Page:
Find Information About:

Drugs & Supplements

Get information and reviews on prescription drugs, over-the-counter medications, vitamins, and supplements. Search by name or medical condition.

Pill Identifier

Pill Identifier

Having trouble identifying your pills?

Enter the shape, color, or imprint of your prescription or OTC drug. Our pill identification tool will display pictures that you can compare to your pill.

Get Started

My Medicine

Save your medicine, check interactions, sign up for FDA alerts, create family profiles and more.

Get Started

WebMD Health Experts and Community

Talk to health experts and other people like you in WebMD's Communities. It's a safe forum where you can create or participate in support groups and discussions about health topics that interest you.

  • Second Opinion

    Second Opinion

    Read expert perspectives on popular health topics.

  • Community


    Connect with people like you, and get expert guidance on living a healthy life.

Got a health question? Get answers provided by leading organizations, doctors, and experts.

Get Answers

Sign up to receive WebMD's award-winning content delivered to your inbox.

Sign Up

Allergies Health Center

Font Size

Using Bug Spray

Using bug spray can keep you safe by protecting you from biting bugs. But most bug sprays won't do much to protect you against stinging insects such as bees, wasps, and hornets. Insect repellents use a variety of ingredients to make you virtually invisible to insects looking for someone to bite.

It’s important to follow label directions carefully. Beyond that, try these tips:

Recommended Related to Allergies

Relief for Allergies at School

Relief for allergies at school and day care is an urgent problem for many parents and kids. Consider the statistics: As many as 40% of children in the U.S. suffer from seasonal allergies, and one in every 17 children under the age of 3 has a food allergy. How can you work with teachers, coaches, the school nurse -- and your family -- to keep allergies at school under control? How can you help your child avoid missing important class days and be comfortable and productive while in school? If your...

Read the Relief for Allergies at School article > >

  • Choose a bug spray with a lower concentration of DEET. A spray with 30% DEET is as effective as stronger products.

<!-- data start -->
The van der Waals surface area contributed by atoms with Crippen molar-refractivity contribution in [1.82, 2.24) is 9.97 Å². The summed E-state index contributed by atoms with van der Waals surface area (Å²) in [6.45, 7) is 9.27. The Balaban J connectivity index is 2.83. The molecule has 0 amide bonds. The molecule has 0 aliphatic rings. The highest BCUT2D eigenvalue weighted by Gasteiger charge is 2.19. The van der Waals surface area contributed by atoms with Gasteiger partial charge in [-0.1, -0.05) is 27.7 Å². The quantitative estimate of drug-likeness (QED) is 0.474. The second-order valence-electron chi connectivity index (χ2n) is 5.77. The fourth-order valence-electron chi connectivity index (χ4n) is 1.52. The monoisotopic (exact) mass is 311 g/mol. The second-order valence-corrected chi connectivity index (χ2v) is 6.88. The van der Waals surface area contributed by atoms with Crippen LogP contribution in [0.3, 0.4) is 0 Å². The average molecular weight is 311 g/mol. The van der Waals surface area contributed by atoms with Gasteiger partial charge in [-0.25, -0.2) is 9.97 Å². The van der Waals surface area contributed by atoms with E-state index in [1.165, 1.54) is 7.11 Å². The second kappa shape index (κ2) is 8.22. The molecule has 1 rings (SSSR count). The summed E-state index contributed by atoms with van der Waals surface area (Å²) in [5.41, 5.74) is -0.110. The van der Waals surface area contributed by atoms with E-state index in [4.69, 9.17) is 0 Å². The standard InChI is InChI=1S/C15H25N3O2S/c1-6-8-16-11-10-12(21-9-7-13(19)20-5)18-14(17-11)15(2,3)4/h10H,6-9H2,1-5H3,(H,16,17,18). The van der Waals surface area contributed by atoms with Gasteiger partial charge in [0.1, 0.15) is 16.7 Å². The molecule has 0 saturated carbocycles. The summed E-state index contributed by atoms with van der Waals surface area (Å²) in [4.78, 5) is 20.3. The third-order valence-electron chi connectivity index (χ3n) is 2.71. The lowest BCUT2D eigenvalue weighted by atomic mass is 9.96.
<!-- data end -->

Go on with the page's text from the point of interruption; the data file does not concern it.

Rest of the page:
• Look for a graphic created by the Environmental Protection Agency that indicates how long the product will protect you from tick and mosquito bites.
  • Apply just enough to cover exposed skin and clothing. Don’t use it under your clothes.
  • Don’t spray directly on your face. Spray it on your hands and pat your face.
  • Don’t apply bug spray near your eyes or mouth. Use just a little around your ears.
  • Don’t use on skin with cuts, sores, or irritation.
  • Use bug spray only in well-ventilated areas. Don’t spray near food.
  • After returning indoors, wash treated skin with soap and water.
  • Avoid products that combine DEET and sunscreen, because the instructions for using the two products are different.

For children:

  • Do not use products with lemon eucalyptus oil on children under the age of 3.
  • Don’t let a small child put on bug spray on their own. Put some on your hands, then use your hands to put it on the child.
  • Don't apply bug spray to a young child’s hands, because they may put their hands in their mouth.

In rare cases, bug spray can cause irritation or allergic reactions, too. If you think you’re having a reaction, stop using the spray. Wash your skin well with soap and water, and call a poison control center.

If you get bug spray in your eyes, flush them with water and call your doctor or poison control center. If you go to the doctor, take the bug spray with you.

WebMD Medical Reference

Reviewed by Luqman Seidu, MD on October 26, 2014

Today on WebMD

man blowing nose
Make these tweaks to your diet, home, and lifestyle.
Allergy capsule
Breathe easier with these products.
cat on couch
Live in harmony with your cat or dog.
Woman sneezing with tissue in meadow
Which ones affect you?

blowing nose
woman with sore throat
lone star tick
Woman blowing nose

Send yourself a link to download the app.

Loading ...

Please wait...

This feature is temporarily unavailable. Please try again later.


Now check your email account on your mobile phone to download your new app.

cat lying on shelf
Allergy prick test
Man sneezing into tissue
Woman holding feather duster up to face, twitching